Asking about water pressure is important for remodeling more than new construction and should not be ignored. Most systems require a minimum of 45 psi to operate effectively. Without this pressure, bathers will not be able to operate multiple showerheads and body sprays.
Just as important as pressure is water volume. Existing supplies may not have enough volume to supply the thermostatic valves with water to power all spray heads at once. Most of the multiple-spray systems use ¾-in. supply lines. Some products can accommodate ½-in. supply lines, but these systems do not provide as many options for spray heads.
Drainage is another important consideration when we plan for this type of shower. It has been our experience that a 2-in. drain is more than sufficient to accommodate up to 20 gph, which most of these spas are capable of creating. However, it is imperative that you work with a manufacturer’s representative or a licensed and insured plumber to determine the drain size. Some larger multivalve configurations could require multiple 2-in. drains or a single 3-in. drain line.
Different styles of floor drains are available from round to trough-style drains with removable grids. Remember, every drain requires a vent. Make sure there is a place to terminate the vent. This is important if you are installing the system in the first floor. The vent needs to run up through any additional floors and terminate at the roof. If an additional vent is required, wall and ceiling repairs will need to be added to the scope of work in a remodeling situation.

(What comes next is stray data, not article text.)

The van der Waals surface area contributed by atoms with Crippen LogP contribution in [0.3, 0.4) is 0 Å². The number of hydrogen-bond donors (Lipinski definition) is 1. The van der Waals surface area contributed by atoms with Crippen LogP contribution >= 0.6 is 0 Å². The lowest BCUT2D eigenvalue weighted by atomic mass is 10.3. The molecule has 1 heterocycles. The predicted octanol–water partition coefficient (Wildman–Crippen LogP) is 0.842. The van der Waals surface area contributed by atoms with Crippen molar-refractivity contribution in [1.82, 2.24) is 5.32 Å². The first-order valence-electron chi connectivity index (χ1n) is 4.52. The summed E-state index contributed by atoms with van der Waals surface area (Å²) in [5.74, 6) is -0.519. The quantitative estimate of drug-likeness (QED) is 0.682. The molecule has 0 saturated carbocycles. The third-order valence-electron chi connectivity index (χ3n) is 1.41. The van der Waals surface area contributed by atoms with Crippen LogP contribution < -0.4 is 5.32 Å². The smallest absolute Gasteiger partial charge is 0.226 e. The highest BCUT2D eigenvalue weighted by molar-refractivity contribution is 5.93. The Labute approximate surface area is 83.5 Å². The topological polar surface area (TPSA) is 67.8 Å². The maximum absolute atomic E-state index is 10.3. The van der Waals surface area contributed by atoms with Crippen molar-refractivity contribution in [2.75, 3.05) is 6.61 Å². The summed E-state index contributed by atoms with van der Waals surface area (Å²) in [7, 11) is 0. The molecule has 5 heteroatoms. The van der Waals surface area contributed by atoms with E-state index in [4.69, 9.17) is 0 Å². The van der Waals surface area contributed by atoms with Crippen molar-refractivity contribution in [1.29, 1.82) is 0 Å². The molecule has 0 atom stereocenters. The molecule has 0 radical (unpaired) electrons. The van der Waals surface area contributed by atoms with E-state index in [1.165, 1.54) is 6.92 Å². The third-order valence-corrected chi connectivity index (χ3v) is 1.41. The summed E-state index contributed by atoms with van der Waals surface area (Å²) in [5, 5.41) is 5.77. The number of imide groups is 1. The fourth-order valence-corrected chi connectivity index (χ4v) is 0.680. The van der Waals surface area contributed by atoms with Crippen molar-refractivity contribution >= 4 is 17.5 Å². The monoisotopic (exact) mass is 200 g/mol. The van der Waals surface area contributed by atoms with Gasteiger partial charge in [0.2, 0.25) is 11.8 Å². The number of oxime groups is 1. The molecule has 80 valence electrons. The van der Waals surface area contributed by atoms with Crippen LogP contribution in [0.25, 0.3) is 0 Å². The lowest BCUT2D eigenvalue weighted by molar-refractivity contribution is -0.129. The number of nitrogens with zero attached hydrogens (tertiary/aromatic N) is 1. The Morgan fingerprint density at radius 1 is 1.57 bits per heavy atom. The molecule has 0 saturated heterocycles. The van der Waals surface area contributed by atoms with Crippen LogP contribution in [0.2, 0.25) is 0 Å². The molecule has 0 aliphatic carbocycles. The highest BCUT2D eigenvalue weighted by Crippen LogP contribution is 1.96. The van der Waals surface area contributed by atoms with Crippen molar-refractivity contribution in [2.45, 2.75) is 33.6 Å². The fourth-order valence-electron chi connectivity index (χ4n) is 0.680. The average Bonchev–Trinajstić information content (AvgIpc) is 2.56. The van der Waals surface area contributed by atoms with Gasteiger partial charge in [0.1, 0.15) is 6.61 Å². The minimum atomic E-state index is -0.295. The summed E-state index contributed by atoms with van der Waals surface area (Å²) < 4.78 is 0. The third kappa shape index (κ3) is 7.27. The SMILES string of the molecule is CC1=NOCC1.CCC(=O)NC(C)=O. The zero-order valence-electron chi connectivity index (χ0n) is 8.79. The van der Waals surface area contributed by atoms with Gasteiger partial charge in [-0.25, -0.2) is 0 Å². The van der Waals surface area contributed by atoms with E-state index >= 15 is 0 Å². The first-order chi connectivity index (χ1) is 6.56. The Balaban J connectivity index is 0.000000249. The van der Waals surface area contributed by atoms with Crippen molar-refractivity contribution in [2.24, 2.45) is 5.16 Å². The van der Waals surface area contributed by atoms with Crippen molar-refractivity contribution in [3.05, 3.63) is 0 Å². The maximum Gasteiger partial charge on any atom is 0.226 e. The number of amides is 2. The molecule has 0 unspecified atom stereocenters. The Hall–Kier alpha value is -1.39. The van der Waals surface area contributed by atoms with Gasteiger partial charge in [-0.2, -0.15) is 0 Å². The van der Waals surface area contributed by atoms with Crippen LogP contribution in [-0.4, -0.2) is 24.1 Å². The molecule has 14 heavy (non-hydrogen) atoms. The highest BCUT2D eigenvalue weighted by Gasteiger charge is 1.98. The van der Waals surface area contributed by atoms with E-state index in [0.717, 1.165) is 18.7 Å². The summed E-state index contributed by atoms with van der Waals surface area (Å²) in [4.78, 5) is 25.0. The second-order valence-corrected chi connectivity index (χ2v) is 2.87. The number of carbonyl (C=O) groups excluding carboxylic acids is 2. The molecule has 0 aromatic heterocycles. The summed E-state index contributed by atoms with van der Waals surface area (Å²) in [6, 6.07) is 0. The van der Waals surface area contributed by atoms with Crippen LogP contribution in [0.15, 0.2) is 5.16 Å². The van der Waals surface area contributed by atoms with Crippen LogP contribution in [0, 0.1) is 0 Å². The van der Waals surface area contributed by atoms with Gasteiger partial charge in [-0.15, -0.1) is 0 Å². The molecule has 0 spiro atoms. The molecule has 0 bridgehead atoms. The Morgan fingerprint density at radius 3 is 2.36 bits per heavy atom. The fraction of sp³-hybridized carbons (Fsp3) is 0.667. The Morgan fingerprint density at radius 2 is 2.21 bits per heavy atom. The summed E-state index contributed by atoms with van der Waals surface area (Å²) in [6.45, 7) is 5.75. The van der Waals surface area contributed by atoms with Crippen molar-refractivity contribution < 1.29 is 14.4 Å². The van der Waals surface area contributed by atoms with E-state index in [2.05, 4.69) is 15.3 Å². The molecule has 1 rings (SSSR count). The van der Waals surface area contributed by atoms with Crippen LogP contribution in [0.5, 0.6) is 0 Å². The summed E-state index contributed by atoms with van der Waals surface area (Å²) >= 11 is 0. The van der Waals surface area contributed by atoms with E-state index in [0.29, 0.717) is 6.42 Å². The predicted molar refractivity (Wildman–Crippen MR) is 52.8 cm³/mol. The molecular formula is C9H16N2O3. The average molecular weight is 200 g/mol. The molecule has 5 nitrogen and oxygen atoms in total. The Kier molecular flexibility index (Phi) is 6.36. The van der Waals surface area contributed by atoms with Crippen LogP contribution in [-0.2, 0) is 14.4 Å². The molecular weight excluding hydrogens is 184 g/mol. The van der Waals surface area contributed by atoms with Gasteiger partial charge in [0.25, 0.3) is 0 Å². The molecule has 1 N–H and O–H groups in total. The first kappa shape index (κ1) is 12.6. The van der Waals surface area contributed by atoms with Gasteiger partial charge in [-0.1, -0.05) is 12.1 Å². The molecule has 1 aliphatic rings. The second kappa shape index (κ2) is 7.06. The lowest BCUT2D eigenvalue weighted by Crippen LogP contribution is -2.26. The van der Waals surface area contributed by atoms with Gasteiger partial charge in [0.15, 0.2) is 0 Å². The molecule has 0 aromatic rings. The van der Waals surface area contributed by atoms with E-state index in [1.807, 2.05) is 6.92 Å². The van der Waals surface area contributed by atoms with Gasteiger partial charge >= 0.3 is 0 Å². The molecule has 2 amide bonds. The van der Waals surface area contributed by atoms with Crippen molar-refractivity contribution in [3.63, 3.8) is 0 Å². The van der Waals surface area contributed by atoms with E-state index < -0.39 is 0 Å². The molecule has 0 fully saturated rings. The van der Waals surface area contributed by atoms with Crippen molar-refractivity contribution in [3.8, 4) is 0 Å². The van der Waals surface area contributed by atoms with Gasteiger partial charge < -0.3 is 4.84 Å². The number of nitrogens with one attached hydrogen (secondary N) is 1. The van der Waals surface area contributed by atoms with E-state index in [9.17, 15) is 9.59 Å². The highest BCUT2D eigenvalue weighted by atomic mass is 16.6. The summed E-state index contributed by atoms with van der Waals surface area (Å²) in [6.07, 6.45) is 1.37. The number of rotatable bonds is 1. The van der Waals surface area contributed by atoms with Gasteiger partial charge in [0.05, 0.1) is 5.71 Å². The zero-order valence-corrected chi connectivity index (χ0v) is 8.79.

It’s important to evaluate the client’s hot water supply as well. In new construction this is easy because an additional water heater can do the trick. On average roughly 75 percent of water running during a shower is hot. With multiple showerheads running at a minimum of 2 to 3 gpm, a 55-gal. water heater will be depleted in about 10 minutes.
Once the challenge of accommodating bathers has been met, the installation becomes technical and it requires input from the plumber, project manager and in my case, me. If everyone shares in this responsibility early on, it is much easier to hold everyone accountable if a problem occurs during, or more importantly, after installation.
Many builders or architects may be surprised that I supervise installations so closely. They may think once a set of measured shop drawings has been created it is up to the installers to get it right. This is wrong. There are too many variables in the field that require adjustment. The reality is, wall thickness, stud and structural wood placement, finished floor height from wet beds, HVAC ducting and electrical channels create obstacles that need to be worked around. The best planning at the drafting board does not prevent problems in the field.
You might also wonder if it’s worth it from the trade’s perspective. The increased risk, time and exposure may not be what many architects, builders or remodelers want to contend with. I have found that even though these installations require a tremendous amount of time they are highly profitable. As designers and installers we can create revenue through the sale and markup of these shower products. This revenue along with careful consideration of the billable hours involved with installing these products can lead to increased profits along with satisfied clients who are willing to refer us to their friends.